Archive | July 2012

Olympic fever & the brand police

Olympics 2012: 100 Years of Sponsorship
The sponsorship of the games and surrounding controversies has been with us for over 100 years. Oxo was one of the first official sponsors of the London Olympics in 1908, providing beef stock drinks and rice pudding for marathon runners – the food of champions. During the 60s one of the main sources of revenue for the games came from tobacco sponsorship, the ‘Olympia’ cigarette brand generating over US$1m during the 1964 Tokyo games. Who are the brand winners today?

EDF and the dawn of the twitter Olympics
London 2012 will be most digitally connected Olympics and for brand sponsors to maximise their impact, they need a strong social media presence. Sponsor EDF energy stands out with their plans for curating a light show, projected onto the London Eye. Every night a special algorithm will measure the mood of tweets surrounding the Olympics, and the colours of the light show will change to suit the mood of the public. The live show will be streamed online.

Cadbury’s ‘Chocolatarium’
Sponsorship is most effective when there is a consistent brand story and POV. After months of build-up Cadbury’s may have found its feet with the launch of the Cadbury’s house – an experiential hub where people can play with a variety of virtual sporting events and share their fun on social networks with RFID technology. The spots and stripes campaign almost feel like a distant memory.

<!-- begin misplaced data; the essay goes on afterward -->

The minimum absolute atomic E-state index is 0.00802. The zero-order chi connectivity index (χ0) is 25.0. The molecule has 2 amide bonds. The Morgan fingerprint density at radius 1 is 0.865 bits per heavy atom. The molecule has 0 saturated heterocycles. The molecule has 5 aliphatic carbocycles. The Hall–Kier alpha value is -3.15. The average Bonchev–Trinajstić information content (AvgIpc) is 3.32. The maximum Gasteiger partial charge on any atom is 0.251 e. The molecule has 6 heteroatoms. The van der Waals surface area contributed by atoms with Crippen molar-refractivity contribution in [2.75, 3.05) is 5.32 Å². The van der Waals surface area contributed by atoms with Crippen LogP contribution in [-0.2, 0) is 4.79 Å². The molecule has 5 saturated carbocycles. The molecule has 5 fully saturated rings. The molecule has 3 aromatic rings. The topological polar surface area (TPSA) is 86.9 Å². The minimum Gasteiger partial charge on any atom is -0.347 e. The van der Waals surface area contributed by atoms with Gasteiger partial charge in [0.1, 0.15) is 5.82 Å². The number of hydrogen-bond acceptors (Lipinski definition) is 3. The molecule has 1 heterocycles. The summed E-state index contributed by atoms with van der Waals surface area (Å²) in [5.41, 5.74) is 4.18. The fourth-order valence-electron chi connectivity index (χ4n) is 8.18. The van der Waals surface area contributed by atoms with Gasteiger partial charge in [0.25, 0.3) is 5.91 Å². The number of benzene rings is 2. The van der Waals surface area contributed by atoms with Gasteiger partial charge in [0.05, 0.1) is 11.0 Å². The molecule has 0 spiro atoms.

Sponsor Confusion
There has been a lot of talk about the “Olympics Brand Police” stopping smaller businesses from mentioning the event, but just how successful has Olympic sponsorship been for the brands? This NewsWorks report looks into interest in the Olympics and how the brands awareness and perception have changed, if at all. Is Adidas’ sponsorship that successful if many people still just assume it’s Nike? Or have EDF benefited when people are still getting them confused with E.on?

Oddbins spearheading the revolt against LOCOG

The most effective marketing doesn’t need huge budgets, just a core insight into the mood of your audience. During the Olympic period Oddbins are offering anybody 30% off in -store if they turn up wearing Nike trainers and have in their pockets an RBS Mastercard, set of Vauxhall car keys and an iPhone. “We are doing this primarily to highlight the absurdity of the fact that the British people – who are paying for these games – are at the same time being subject to ridiculous rules”. Oddbins website has seen a 22% increase in traffic since its anti-olympics campaign launched

Celebrating the Paralympic athletes

This trailer from Channel 4 is one of the best ads we’ve seen from the games, celebrating the athletes as super humans whom have triumphed over adversity without being patronising. Emotive content at it’s best.


The changing face of content

Brandalism and the Olympic Anti-Content

How far should brands go to protect their own content? In a recent anti-Olympics campaign a group of artists called Brandalism have toured UK cities, in their own version of the torch relay, covering Olympic billboard ads with bespoke spoof interpretations. We have seen content produced for brands like JD sports which we think is more alluring than the original…